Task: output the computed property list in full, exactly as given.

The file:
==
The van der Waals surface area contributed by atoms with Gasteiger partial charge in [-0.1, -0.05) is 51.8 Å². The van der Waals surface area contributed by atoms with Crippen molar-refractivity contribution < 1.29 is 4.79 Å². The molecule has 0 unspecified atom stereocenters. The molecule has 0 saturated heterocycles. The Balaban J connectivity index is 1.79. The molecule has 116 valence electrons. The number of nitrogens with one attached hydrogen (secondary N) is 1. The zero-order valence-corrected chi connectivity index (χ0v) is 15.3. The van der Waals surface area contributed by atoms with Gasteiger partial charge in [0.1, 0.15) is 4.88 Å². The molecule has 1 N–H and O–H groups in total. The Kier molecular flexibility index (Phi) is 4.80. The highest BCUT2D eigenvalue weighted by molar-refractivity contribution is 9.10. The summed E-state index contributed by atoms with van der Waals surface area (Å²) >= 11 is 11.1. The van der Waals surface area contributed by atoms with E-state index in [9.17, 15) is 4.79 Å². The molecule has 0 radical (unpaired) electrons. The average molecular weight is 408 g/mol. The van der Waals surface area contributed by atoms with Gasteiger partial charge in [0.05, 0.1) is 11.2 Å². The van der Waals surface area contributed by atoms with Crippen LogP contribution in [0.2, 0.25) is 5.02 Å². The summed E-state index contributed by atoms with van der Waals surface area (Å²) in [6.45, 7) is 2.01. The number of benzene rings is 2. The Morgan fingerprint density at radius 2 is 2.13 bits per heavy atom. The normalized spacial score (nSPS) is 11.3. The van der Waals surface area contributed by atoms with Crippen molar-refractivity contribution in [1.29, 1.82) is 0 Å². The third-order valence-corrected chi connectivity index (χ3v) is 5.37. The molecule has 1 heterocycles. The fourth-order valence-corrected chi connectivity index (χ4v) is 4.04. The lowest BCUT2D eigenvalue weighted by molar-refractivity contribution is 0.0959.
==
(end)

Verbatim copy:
The van der Waals surface area contributed by atoms with Gasteiger partial charge in [-0.1, -0.05) is 51.8 Å². The van der Waals surface area contributed by atoms with Crippen molar-refractivity contribution < 1.29 is 4.79 Å². The molecule has 0 unspecified atom stereocenters. The molecule has 0 saturated heterocycles. The Balaban J connectivity index is 1.79. The molecule has 116 valence electrons. The number of nitrogens with one attached hydrogen (secondary N) is 1. The zero-order valence-corrected chi connectivity index (χ0v) is 15.3. The van der Waals surface area contributed by atoms with Gasteiger partial charge in [0.1, 0.15) is 4.88 Å². The molecule has 1 N–H and O–H groups in total. The Kier molecular flexibility index (Phi) is 4.80. The highest BCUT2D eigenvalue weighted by molar-refractivity contribution is 9.10. The summed E-state index contributed by atoms with van der Waals surface area (Å²) >= 11 is 11.1. The van der Waals surface area contributed by atoms with E-state index in [9.17, 15) is 4.79 Å². The molecule has 0 radical (unpaired) electrons. The average molecular weight is 408 g/mol. The van der Waals surface area contributed by atoms with Gasteiger partial charge in [0.05, 0.1) is 11.2 Å². The van der Waals surface area contributed by atoms with Crippen LogP contribution in [0.2, 0.25) is 5.02 Å². The summed E-state index contributed by atoms with van der Waals surface area (Å²) in [6.45, 7) is 2.01. The number of benzene rings is 2. The Morgan fingerprint density at radius 2 is 2.13 bits per heavy atom. The normalized spacial score (nSPS) is 11.3. The van der Waals surface area contributed by atoms with Crippen molar-refractivity contribution in [1.29, 1.82) is 0 Å². The third-order valence-corrected chi connectivity index (χ3v) is 5.37. The molecule has 1 heterocycles. The fourth-order valence-corrected chi connectivity index (χ4v) is 4.04. The lowest BCUT2D eigenvalue weighted by molar-refractivity contribution is 0.0959.